Further acquisitions came at the 2018 breeze-up sales, at the London Sale where another six lots cost slightly more than £2m, and there were further big-money buys at the yearling sales, a few weeks before tragedy struck.
Reflecting on his introduction to Vichai Srivaddhanaprabha, Donald says: “King Power had done the rounds of various trainers and chose Andrew Balding [as its first trainer]. Andrew felt it was an organisation that would need some help with managing its plans, and put my name forward. In year one we worked with Andrew, but he and I soon realised it was growing pretty quickly and he [Vichai] could not have all his eggs in one basket, so recommended some other trainers. Andrew was part of that process.
“Before then we would go to Book 1 and the Orby, and, after looking at every horse, would knock a load off the list because we knew we couldn’t afford them.”
One of the first big names to carry the blue and white silks was popular campaigner Beat The Bank. Widely credited as a horse pivotal to King Power’s growth, Beat The Bank won the bet365 Mile upon his return to action this year and then the Summer Mile at Ascot, only to sadly suffer a serious and ultimately fatal leg injury in the race’s closing stages. It struck a tragic note on a tumultous afternoon for King Power who only minutes before had celebrated the victories of Pivoine in York’s John Smith’s Cup and Mystery Power in the Superlative Stakes at Newmarket.
Since the Chairman’s death there has been a breeze-up purchase and a few private purchases, but Donald stresses the reduction in spending is because King Power is happy with the number of horses currently in its ownership. He says: “In the past we were working towards a five-year strategy to build up to 100 horses in training, and to keep it there with an approximate 25 in and 25 out each year. We haven’t had to buy many horses [since the Chairman’s death] because we have a good team in place, and enjoyed a good start to the season.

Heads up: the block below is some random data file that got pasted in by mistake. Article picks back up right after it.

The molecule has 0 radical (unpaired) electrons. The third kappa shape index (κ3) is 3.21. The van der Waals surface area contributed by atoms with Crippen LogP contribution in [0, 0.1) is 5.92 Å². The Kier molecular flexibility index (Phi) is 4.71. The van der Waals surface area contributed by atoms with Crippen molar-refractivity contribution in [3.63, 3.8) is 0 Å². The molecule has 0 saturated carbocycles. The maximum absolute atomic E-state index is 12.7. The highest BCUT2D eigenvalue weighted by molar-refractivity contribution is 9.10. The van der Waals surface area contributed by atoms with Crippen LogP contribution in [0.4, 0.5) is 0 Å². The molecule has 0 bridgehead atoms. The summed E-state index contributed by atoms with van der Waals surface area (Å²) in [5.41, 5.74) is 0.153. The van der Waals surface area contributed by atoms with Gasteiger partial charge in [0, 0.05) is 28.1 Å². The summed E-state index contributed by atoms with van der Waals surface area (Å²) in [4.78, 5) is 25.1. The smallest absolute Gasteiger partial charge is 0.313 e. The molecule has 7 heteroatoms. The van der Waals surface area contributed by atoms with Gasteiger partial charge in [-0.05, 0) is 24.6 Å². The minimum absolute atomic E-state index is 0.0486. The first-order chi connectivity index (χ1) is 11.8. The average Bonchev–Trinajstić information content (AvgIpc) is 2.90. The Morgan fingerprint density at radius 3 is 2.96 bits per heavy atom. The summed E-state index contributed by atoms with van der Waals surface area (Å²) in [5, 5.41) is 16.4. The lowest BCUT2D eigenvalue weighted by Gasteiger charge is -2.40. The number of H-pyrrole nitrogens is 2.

“Every indication is that they [Vichai’s family] want to keep his legacy going and they are enjoying it, so I would be pretty confident that we will stick to his plan.”
Oohs and ouchs around the world
If Cleonte’s Royal Ascot win will remain a personal favourite of Donald’s, it has not been the only success for his agency.
Stormy Antarctic, who he bought as a breezer, won Group races in Germany and Italy in the spring, and Donald says: “He’s been a bit of a legend. Horses like him who stay around for a long time are wonderful – he’s won Group races in Germany, Italy, France, England, and been placed in Ireland and the US. It would be great for [trainer] Ed Walker if the horse won a Group 1, and I’m sure he’ll find one abroad.”
Amade, who is trained by Alessandro Botti in France, won the Belmont Gold Cup after SackvilleDonald bought 50% of him for OTI Racing. Donald says: “He might run next in the Prix Kergorlay and he could be a runner in the Melbourne Cup.”
Harlem won the Australian Cup for the second year running, and Glorious Forever won the Hong Kong Cup, matching his brother, Time Warp, the winner in 2018. The agency bought Time Warp as a horse in training and Glorious Forever as a yearling.
Less high-profile, but memorably quirky and rewarding, was a Group 3 race in Hong Kong in which Donald purchases filled the first five places, headed by Simply Brilliant, who was known as Senator when he raced in Europe.
Near misses include three runner-up spots at Royal Ascot with Beat The Bank (Queen Anne Stakes), Fox Chairman (Hampton Court Stakes) and Bangkok (King Edward VII Stakes), and second place in the Hong Kong Derby with Waikuku. Donald says: “We’ve won three Hong Kong Derbys, but it would have been particularly rewarding to do so for Mr Siu, who owns Waikuku and Stormy Antarctic.”